We believe that every student should have the opportunity to gain employment if they have the desire and drive to do so regardless of disability.
There is evidence that paid work is good for you and it will help you to have an independent a life as possible.
Your teachers, families and carers have an important role to play in helping you make informed choices about your future, offering support and guidance along the way.
Whilst you are still at school you should have the opportunity to go out into the community on work experience placements. Vocational profiling may help you find suitable work placements.
Here is a film from Oak Grove College in Worthing with students talking about their work experience.
From Year 7 onwards you should be thinking about what career you would like to look into and what skills and experience you might need.
Here are two case studies of students who are now working:
Michael, a student at Post-16 Unit has been doing his work experience placement at a clothes shop in Worthing. This has led to a part-time job for him working at weekends. Michael’s work experience included a range of tasks including working on the shop floor, stock room and bag packing. Michael says:
I really enjoyed my work especially meeting and interacting with customers. The new skills I have gained have increased my confidence and given me more independence, and inspired my friends to seek work. I love it!
An electrical engineering company in Worthing supports Joshua on work placement in their Assembly Department. Graham Smith, Parts Supervisor, said:
“Having Joshua with us for his work experience placement has been good for us all. Joshua is a keen and motivated young man, his spirit is contagious and he has been a welcome addition to our team. He is happy to undertake any task that is given to him and keen to learn and perfect new skills. His positive attitude and friendly approach makes him a pleasure to have around. We all wish him the very best of luck in his bright future”.
Manor Green is a secondary school for pupils between the ages of 11 and 19 who experience a wide range of learning difficulties.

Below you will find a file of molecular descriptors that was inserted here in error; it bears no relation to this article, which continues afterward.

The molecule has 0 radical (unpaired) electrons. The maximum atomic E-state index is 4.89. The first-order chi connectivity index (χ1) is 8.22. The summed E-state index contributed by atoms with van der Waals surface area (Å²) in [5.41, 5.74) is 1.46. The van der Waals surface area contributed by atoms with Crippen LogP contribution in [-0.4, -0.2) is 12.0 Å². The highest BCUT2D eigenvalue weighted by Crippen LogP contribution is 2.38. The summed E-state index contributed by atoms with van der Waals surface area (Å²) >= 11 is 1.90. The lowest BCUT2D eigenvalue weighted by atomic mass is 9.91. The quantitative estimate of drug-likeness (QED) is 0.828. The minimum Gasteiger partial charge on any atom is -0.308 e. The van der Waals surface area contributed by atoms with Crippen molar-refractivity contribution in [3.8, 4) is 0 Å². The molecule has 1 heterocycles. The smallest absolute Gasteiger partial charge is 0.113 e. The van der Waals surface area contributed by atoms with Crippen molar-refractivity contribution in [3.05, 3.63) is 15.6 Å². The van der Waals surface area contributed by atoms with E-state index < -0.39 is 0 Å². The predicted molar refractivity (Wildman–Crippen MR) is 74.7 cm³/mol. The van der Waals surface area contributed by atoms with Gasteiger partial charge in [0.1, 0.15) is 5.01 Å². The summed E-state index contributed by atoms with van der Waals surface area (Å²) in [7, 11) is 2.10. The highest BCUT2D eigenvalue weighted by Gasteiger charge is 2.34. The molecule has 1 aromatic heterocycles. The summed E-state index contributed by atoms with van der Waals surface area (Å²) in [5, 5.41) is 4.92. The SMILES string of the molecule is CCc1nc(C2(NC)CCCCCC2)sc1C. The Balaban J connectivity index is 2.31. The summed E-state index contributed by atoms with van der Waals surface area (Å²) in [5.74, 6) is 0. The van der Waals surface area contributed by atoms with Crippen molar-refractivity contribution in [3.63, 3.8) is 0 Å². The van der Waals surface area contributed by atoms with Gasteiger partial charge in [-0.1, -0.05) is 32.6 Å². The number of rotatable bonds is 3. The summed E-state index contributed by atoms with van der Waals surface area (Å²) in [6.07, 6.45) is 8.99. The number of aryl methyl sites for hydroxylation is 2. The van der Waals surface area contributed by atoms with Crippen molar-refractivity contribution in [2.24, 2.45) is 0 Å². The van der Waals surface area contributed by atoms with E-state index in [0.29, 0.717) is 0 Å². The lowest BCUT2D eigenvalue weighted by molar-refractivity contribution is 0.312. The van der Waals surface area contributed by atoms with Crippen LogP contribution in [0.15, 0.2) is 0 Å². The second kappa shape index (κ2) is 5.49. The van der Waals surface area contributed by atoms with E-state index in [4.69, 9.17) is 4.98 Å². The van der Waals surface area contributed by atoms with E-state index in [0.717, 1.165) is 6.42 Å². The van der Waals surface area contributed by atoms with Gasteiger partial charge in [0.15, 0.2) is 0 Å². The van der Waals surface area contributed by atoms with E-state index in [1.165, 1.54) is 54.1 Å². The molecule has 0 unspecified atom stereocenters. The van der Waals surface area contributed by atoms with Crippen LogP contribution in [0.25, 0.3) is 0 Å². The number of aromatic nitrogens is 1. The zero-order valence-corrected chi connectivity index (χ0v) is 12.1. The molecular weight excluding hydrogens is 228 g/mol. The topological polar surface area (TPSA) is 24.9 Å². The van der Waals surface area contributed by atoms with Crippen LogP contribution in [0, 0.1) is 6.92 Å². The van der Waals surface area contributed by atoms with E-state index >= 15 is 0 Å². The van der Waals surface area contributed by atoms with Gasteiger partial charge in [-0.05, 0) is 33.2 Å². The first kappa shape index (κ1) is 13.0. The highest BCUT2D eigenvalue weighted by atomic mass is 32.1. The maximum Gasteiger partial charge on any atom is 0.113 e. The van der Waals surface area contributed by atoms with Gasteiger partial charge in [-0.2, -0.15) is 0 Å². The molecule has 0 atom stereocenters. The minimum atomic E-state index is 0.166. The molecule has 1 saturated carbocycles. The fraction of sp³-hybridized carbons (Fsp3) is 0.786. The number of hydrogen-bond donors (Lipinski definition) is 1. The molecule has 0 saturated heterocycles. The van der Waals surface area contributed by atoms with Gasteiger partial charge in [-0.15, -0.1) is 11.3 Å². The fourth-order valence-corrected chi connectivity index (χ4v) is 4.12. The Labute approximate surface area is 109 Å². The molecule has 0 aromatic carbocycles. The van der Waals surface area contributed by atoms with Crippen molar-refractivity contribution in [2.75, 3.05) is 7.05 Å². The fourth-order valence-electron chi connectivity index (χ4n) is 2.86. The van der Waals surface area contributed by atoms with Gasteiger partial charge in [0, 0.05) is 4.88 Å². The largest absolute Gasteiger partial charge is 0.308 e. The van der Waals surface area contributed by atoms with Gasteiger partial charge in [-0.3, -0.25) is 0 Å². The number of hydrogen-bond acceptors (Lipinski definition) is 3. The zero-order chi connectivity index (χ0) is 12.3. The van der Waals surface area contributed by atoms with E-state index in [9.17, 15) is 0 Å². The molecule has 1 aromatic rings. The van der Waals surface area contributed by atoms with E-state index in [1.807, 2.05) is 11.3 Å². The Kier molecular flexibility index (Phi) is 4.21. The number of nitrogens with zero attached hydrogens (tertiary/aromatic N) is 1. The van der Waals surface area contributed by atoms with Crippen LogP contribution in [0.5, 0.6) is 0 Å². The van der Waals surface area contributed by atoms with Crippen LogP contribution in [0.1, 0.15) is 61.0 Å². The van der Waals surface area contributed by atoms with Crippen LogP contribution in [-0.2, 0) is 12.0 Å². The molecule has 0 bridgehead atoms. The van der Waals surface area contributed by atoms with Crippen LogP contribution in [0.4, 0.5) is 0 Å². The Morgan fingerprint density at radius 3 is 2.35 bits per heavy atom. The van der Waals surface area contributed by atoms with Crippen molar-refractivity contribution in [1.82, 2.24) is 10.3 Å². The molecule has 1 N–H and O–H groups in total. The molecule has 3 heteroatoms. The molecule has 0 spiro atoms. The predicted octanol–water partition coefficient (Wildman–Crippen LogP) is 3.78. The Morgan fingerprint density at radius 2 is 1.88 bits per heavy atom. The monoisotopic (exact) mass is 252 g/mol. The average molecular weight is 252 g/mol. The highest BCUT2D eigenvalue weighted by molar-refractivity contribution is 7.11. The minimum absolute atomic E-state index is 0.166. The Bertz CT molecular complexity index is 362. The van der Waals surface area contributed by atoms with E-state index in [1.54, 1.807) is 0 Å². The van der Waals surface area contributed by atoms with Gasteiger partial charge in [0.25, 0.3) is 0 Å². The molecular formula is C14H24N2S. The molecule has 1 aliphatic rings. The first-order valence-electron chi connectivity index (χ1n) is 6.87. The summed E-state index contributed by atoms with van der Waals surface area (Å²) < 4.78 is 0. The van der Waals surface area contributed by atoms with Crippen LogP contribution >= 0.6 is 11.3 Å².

A top priority for the school is to make sure the students that are able to work are prepared for the job market.
Former students who now have jobs shared their stories about the benefits of working in the hope of inspiring current pupils. They talked about the qualities they believe young people need to succeed in the workplace such as reliability, determination and being polite. Read their inspiring stories and top tips here.
Here are a few things to encourage you:
When choosing a school or college find out what help it will offer with your career:
- Does the curriculum give you the knowledge and skills to help you to plan and manage your career?
- Is there good careers information including options, skills, occupations, labour market information, pathway and progression routes.
- Is there any impartial and expert careers advice and guidance offered?
- Is there work related learning including experiences at school and outside of school to help you learn about the benefits of working and careers and enterprises?
Employers are not allowed to discriminate against you because you have special educational needs and disabilities. You are able to ask for reasonable adjustments at all stages of recruitment and once in work.
There is funding called ‘Access to Work’ which helps you in work and training.
Make the most of the connections you already have, it’s often ‘Who you know’ who can help. Is there someone you know, maybe in the family or neighbours, who is connected to the career you are interested in? Can they offer you work experience; let you know when opportunities come up; check your CV; look through your Personal Statement; or talk to you about what the work is like?
Apprenticeships and Supported Internships are ways to work and train at the same time.
Go to ‘Your Space’ for further information.
Go to the Easy Read Access to Work information.